Transplanting of onion seedlings for early kharif season onion has begun in the the southern parts of the country, even as harvesting of rabi onion is currently going on in full swing across onion growing states.
Significantly, average prices have stabilised and gone up to around R850 per quintal at Lasalgaon, the country’s largest wholesale hub for the bulb. Prices had fallen to R400-700 per quintal prompting traders to seek a meeting with the Maharashtra chief minister to intervene.
According to RP Gupta, director, National Horticultural Research and Development Foundation (NHRDF), the modal prices have stabilised between R750 per quintal to R850 per quintal though arrivals are more in quantity. On Thursday, however, arrivals declined to some 11,000 quintals, while on an average they vary between 12,000 quintals to 15,000 quintals. Onions are now going into field storage until the arrival of the monsoons and even at this price of R850 per quintal, farmers are still not making profits, Gupta said. If one includes market cess and APMC fees in the cost, farmers end up with losses, he said.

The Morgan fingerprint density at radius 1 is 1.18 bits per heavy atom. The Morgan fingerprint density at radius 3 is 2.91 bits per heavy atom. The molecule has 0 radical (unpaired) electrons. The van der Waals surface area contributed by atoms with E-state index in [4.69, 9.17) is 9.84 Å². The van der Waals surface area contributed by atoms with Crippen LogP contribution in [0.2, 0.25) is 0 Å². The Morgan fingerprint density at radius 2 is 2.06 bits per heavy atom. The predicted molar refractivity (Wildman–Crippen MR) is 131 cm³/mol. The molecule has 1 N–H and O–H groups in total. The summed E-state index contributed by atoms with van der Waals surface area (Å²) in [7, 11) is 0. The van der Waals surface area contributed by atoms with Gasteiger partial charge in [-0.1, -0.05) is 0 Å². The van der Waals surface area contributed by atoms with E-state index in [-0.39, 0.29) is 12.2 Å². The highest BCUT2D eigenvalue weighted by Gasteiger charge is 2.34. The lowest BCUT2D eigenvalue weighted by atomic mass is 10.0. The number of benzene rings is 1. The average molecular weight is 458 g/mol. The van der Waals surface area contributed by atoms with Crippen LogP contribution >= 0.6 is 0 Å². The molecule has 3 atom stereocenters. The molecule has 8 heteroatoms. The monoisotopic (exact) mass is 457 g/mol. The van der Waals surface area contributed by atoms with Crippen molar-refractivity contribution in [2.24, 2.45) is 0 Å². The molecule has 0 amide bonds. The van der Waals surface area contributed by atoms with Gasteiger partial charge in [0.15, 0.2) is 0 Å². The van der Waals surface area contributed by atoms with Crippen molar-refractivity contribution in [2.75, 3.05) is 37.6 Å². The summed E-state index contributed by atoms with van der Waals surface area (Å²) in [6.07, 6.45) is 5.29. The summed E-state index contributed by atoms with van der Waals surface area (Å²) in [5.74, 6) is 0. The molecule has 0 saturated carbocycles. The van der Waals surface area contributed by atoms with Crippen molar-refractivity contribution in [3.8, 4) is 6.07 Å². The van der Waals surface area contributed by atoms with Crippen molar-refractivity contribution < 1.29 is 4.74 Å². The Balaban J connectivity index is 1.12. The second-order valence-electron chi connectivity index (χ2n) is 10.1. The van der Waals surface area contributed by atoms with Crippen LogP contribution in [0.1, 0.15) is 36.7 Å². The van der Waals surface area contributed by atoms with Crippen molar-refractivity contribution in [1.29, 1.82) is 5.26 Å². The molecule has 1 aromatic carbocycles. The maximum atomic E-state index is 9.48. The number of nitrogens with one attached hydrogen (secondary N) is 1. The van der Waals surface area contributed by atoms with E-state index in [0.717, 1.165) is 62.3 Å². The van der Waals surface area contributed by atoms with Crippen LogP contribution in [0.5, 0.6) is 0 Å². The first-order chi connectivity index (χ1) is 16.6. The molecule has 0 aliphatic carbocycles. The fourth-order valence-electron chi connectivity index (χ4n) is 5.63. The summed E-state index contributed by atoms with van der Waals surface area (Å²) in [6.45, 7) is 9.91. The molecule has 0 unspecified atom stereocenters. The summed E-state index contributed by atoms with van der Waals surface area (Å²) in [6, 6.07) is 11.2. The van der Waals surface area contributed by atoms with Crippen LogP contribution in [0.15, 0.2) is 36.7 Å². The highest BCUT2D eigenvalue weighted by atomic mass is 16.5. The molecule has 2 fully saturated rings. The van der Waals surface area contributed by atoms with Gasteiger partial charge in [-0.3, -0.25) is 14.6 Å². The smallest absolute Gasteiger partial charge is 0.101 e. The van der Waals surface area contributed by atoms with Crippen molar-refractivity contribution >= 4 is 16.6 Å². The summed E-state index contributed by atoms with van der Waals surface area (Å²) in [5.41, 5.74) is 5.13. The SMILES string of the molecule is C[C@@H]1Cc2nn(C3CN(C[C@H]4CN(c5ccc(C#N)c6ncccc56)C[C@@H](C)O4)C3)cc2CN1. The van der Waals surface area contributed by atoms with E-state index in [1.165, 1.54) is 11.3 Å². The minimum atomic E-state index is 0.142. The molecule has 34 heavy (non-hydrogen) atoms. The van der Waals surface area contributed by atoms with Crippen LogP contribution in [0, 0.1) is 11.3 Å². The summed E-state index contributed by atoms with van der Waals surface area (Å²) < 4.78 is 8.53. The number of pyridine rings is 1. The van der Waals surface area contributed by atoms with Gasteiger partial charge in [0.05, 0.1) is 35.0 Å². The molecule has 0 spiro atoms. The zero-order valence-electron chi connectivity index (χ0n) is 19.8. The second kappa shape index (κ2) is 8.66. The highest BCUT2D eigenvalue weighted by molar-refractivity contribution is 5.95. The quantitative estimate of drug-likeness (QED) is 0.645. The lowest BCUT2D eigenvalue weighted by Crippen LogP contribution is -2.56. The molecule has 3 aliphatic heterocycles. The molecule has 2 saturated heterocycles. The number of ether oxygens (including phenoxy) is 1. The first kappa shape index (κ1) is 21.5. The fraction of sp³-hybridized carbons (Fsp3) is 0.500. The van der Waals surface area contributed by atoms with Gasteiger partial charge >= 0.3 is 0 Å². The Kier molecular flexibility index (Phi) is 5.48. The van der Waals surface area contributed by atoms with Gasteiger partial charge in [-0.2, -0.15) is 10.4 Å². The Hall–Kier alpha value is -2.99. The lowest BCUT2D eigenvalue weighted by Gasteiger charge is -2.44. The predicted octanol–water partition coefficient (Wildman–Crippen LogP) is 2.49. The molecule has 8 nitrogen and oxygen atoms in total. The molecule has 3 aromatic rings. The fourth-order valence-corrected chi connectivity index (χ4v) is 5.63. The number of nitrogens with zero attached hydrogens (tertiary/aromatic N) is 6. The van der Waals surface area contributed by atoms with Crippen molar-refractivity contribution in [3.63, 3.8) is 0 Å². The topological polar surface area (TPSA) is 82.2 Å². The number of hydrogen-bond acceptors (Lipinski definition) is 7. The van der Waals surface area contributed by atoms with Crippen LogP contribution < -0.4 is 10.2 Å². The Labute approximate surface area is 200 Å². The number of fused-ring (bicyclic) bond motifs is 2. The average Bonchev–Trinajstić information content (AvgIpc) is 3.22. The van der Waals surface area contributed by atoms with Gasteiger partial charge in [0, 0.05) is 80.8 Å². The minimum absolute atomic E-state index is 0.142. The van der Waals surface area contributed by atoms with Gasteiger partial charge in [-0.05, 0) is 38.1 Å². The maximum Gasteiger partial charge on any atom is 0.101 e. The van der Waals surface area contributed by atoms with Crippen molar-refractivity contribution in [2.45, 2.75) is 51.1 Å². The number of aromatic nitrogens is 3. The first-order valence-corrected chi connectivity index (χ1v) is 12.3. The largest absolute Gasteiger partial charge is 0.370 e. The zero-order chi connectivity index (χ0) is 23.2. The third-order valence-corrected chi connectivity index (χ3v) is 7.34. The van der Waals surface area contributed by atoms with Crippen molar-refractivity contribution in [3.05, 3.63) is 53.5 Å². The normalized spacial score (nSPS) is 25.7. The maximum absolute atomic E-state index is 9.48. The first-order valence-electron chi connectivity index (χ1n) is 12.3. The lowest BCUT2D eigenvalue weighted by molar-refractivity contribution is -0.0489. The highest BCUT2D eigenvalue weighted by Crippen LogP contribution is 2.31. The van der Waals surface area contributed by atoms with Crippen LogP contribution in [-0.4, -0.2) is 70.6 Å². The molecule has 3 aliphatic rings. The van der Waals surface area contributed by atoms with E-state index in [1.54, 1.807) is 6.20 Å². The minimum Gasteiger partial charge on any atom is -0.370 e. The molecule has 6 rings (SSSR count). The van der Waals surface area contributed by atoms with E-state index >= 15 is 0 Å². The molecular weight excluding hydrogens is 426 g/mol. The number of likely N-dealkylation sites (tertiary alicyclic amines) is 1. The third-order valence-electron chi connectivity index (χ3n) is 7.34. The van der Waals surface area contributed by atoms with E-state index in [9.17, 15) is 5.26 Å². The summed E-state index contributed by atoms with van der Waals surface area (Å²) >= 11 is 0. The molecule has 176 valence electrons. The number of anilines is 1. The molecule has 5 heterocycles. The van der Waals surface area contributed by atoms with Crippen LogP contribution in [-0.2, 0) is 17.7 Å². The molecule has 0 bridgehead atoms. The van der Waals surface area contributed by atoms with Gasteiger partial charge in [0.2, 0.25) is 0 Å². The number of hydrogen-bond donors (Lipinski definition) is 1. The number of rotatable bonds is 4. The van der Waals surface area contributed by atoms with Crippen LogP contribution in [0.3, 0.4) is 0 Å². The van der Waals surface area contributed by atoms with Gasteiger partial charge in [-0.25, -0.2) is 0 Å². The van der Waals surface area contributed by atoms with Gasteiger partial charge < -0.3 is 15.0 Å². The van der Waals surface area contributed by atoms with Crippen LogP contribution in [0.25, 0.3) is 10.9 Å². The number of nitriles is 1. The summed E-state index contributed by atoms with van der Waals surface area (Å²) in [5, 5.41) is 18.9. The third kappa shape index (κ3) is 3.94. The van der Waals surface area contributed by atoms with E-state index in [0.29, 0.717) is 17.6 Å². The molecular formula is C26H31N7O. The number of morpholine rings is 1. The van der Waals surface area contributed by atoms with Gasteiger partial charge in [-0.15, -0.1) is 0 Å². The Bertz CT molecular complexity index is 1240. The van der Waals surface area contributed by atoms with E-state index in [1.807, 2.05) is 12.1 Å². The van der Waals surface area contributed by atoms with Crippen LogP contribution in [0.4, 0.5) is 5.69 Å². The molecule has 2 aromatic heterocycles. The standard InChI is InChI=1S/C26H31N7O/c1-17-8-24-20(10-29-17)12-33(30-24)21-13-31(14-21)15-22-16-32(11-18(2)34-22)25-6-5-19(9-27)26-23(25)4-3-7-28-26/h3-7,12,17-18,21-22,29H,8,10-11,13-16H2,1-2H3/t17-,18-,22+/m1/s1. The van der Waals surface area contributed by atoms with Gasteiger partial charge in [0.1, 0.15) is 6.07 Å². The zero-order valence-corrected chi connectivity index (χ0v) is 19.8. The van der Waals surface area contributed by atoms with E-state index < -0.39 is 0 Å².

According to Jaydutta Holkar, chairman, Lasalgoan APMC, the rates have not gone up and farmers end up selling the produce between R600-700 per quintal because of internal competition. Farmers are still protesting low prices and ‘rasta roko’ agitations have been held in various onion growing regions, he said. Meanwhile, the transplanting of early kharif onion seedlings has begun in Andhra Pradesh’s Kurnool; around 2,000-2,200 hectares have been transplanted so far, according to NHRDF reports. Transplanting of early kharif crop in Tirpur, Coimbatore, Erode and Tirunelveli in Tamil Nadu has been completed; around 1,400 hectares have been covered so far.
Harvesting of early kharif onion is expected to start by end of July and will be continued till September. Kharif seed sowing in Maharashtra, Gujarat, MP and other states will start after the monsoon arrives. NHRDF has begun sale of seeds and while farmers have begun purchasing seeds, they are awaiting the arrival of the monsoons before undertaking sowing operations, Gupta said. NHRDF usually sells around 1,500 quintals of seeds to farmers.